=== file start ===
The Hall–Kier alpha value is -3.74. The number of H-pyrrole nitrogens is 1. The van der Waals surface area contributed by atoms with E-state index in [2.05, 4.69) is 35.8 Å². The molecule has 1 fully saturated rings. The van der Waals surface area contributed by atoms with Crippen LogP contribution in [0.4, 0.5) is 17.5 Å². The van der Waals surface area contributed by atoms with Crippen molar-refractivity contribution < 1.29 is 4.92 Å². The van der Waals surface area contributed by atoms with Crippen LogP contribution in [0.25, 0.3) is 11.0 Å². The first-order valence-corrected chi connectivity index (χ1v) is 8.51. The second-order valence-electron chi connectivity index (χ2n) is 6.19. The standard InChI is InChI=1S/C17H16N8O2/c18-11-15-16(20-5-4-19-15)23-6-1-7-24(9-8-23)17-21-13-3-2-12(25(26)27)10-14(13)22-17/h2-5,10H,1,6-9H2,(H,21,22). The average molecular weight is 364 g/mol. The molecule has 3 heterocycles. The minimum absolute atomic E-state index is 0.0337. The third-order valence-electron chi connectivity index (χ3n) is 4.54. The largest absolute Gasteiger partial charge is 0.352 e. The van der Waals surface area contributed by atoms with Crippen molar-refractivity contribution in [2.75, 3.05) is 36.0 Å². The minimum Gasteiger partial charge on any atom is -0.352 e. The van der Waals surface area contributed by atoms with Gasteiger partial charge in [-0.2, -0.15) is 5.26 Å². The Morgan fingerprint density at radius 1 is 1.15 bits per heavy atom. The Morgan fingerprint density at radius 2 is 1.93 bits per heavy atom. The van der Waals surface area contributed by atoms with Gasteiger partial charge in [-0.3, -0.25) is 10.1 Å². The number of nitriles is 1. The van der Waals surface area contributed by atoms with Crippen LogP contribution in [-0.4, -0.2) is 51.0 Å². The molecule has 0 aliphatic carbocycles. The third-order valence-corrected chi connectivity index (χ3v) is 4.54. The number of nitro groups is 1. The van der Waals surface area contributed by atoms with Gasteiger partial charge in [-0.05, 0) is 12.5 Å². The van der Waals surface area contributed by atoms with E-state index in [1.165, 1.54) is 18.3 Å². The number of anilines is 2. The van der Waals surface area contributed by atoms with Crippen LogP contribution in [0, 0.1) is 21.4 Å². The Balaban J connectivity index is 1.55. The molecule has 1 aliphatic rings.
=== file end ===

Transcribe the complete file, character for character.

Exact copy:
The Hall–Kier alpha value is -3.74. The number of H-pyrrole nitrogens is 1. The van der Waals surface area contributed by atoms with E-state index in [2.05, 4.69) is 35.8 Å². The molecule has 1 fully saturated rings. The van der Waals surface area contributed by atoms with Crippen LogP contribution in [0.4, 0.5) is 17.5 Å². The van der Waals surface area contributed by atoms with Crippen molar-refractivity contribution < 1.29 is 4.92 Å². The van der Waals surface area contributed by atoms with Crippen LogP contribution in [0.25, 0.3) is 11.0 Å². The first-order valence-corrected chi connectivity index (χ1v) is 8.51. The second-order valence-electron chi connectivity index (χ2n) is 6.19. The standard InChI is InChI=1S/C17H16N8O2/c18-11-15-16(20-5-4-19-15)23-6-1-7-24(9-8-23)17-21-13-3-2-12(25(26)27)10-14(13)22-17/h2-5,10H,1,6-9H2,(H,21,22). The average molecular weight is 364 g/mol. The molecule has 3 heterocycles. The minimum absolute atomic E-state index is 0.0337. The third-order valence-electron chi connectivity index (χ3n) is 4.54. The largest absolute Gasteiger partial charge is 0.352 e. The van der Waals surface area contributed by atoms with Crippen molar-refractivity contribution in [2.75, 3.05) is 36.0 Å². The minimum Gasteiger partial charge on any atom is -0.352 e. The van der Waals surface area contributed by atoms with Gasteiger partial charge in [-0.2, -0.15) is 5.26 Å². The Morgan fingerprint density at radius 1 is 1.15 bits per heavy atom. The Morgan fingerprint density at radius 2 is 1.93 bits per heavy atom. The van der Waals surface area contributed by atoms with Gasteiger partial charge in [-0.3, -0.25) is 10.1 Å². The number of nitriles is 1. The van der Waals surface area contributed by atoms with Crippen LogP contribution in [-0.4, -0.2) is 51.0 Å². The molecule has 0 aliphatic carbocycles. The third-order valence-corrected chi connectivity index (χ3v) is 4.54. The number of nitro groups is 1. The van der Waals surface area contributed by atoms with Gasteiger partial charge in [-0.05, 0) is 12.5 Å². The van der Waals surface area contributed by atoms with E-state index in [1.165, 1.54) is 18.3 Å². The number of anilines is 2. The van der Waals surface area contributed by atoms with Crippen LogP contribution in [0, 0.1) is 21.4 Å². The Balaban J connectivity index is 1.55. The molecule has 1 aliphatic rings.